Facebook has refused to remove a tribute page entitled “RIP Raoul Moat You Legend", despite mounting pressure from critics including UK Prime Minister David Cameron.
The page has so far gained 38,000 fans and contains messages expressing sympathy for gunman Raoul Moat, as well as a number of anti-police comments.
Moat, a resident of Newcastle-upon-Tyne, had been on the run since shooting his ex-girlfriend, killing her lover and seriously injuring a policeman.
The killer was later cornered and took his own life after a six-hour stand-off with police.
Cameron condemned the online tribute , saying: "As far as I can see, it is absolutely clear that Raoul Moat was a callous murderer - full stop, end of story - and I cannot understand any wave, however small, of public sympathy for this man. There should be sympathy for his victims, and for the havoc he wreaked in that community; there should be no sympathy for him"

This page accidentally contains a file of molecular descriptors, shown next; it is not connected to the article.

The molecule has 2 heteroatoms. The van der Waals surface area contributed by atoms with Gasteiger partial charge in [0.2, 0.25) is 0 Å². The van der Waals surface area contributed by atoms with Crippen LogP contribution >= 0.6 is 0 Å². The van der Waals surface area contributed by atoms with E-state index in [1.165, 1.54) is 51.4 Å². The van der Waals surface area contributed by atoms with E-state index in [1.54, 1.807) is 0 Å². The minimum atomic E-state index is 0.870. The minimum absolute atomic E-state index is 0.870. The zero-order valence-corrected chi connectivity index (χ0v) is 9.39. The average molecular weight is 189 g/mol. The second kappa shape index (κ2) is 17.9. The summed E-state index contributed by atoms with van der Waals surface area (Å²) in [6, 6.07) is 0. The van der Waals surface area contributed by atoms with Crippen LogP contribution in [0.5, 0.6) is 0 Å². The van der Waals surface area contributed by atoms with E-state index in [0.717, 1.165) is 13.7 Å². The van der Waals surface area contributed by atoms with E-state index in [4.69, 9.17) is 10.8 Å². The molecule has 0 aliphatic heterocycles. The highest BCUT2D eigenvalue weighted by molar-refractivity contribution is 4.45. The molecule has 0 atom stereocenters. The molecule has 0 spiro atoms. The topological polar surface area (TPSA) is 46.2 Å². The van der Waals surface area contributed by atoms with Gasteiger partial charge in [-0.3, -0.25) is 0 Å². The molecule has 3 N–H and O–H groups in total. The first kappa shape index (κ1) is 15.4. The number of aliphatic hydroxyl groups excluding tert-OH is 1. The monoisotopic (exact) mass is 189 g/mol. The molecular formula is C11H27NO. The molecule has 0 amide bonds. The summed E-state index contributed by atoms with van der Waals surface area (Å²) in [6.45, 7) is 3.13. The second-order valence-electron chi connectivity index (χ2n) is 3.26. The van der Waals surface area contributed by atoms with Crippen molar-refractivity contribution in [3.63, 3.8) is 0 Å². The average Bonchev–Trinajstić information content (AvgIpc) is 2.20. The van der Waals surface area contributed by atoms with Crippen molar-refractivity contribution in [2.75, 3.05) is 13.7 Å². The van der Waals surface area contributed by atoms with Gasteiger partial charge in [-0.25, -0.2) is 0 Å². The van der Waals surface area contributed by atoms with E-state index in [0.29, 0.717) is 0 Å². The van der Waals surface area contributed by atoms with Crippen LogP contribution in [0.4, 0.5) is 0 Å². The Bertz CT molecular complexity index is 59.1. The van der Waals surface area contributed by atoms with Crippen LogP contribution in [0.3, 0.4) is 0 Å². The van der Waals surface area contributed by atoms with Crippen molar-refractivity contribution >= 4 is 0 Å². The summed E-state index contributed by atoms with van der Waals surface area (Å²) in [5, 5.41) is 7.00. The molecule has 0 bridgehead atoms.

Cameron's spokesman, Steve Field, has confirmed that the government has expressed its concerns to Facebook, but stopped short of demanding that page be removed.
Facebook maintains that the social networking platform is a place of discussion and a conduit for public opinion. The company said that it is not responsible for views expressed on the site, or for the policing of these views or their censorship.
In a statement, the company said: “We have 26 million people on Facebook in the UK, each of which has their own opinion, and they are entitled to express their views on Facebook as long as their comments do not violate our terms. We believe that enabling people to have these different opinions and debate about a topic can help bring together lots of different views for a healthy discussion.”